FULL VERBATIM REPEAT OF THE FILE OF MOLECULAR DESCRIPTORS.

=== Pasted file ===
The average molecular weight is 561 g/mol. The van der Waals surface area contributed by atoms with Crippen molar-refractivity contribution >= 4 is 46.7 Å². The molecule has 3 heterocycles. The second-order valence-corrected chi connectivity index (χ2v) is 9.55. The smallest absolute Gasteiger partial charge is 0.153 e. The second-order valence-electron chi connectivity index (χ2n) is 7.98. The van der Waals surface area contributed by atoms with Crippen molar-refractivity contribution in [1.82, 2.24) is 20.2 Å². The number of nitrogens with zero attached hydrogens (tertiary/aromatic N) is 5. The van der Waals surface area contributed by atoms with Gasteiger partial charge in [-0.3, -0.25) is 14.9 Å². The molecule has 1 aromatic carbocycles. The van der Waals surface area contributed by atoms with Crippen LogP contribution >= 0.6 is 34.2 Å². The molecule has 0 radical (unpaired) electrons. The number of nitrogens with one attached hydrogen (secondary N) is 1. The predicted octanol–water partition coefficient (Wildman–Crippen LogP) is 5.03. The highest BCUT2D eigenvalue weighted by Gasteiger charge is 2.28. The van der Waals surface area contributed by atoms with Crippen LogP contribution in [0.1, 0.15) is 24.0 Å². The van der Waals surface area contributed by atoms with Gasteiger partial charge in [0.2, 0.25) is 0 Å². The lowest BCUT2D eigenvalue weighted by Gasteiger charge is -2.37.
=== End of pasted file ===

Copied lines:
The average molecular weight is 561 g/mol. The van der Waals surface area contributed by atoms with Crippen molar-refractivity contribution >= 4 is 46.7 Å². The molecule has 3 heterocycles. The second-order valence-corrected chi connectivity index (χ2v) is 9.55. The smallest absolute Gasteiger partial charge is 0.153 e. The second-order valence-electron chi connectivity index (χ2n) is 7.98. The van der Waals surface area contributed by atoms with Crippen molar-refractivity contribution in [1.82, 2.24) is 20.2 Å². The number of nitrogens with zero attached hydrogens (tertiary/aromatic N) is 5. The van der Waals surface area contributed by atoms with Gasteiger partial charge in [-0.3, -0.25) is 14.9 Å². The molecule has 1 aromatic carbocycles. The van der Waals surface area contributed by atoms with Crippen LogP contribution >= 0.6 is 34.2 Å². The molecule has 0 radical (unpaired) electrons. The number of nitrogens with one attached hydrogen (secondary N) is 1. The predicted octanol–water partition coefficient (Wildman–Crippen LogP) is 5.03. The highest BCUT2D eigenvalue weighted by Gasteiger charge is 2.28. The van der Waals surface area contributed by atoms with Crippen LogP contribution in [0.1, 0.15) is 24.0 Å². The van der Waals surface area contributed by atoms with Gasteiger partial charge in [0.2, 0.25) is 0 Å². The lowest BCUT2D eigenvalue weighted by Gasteiger charge is -2.37.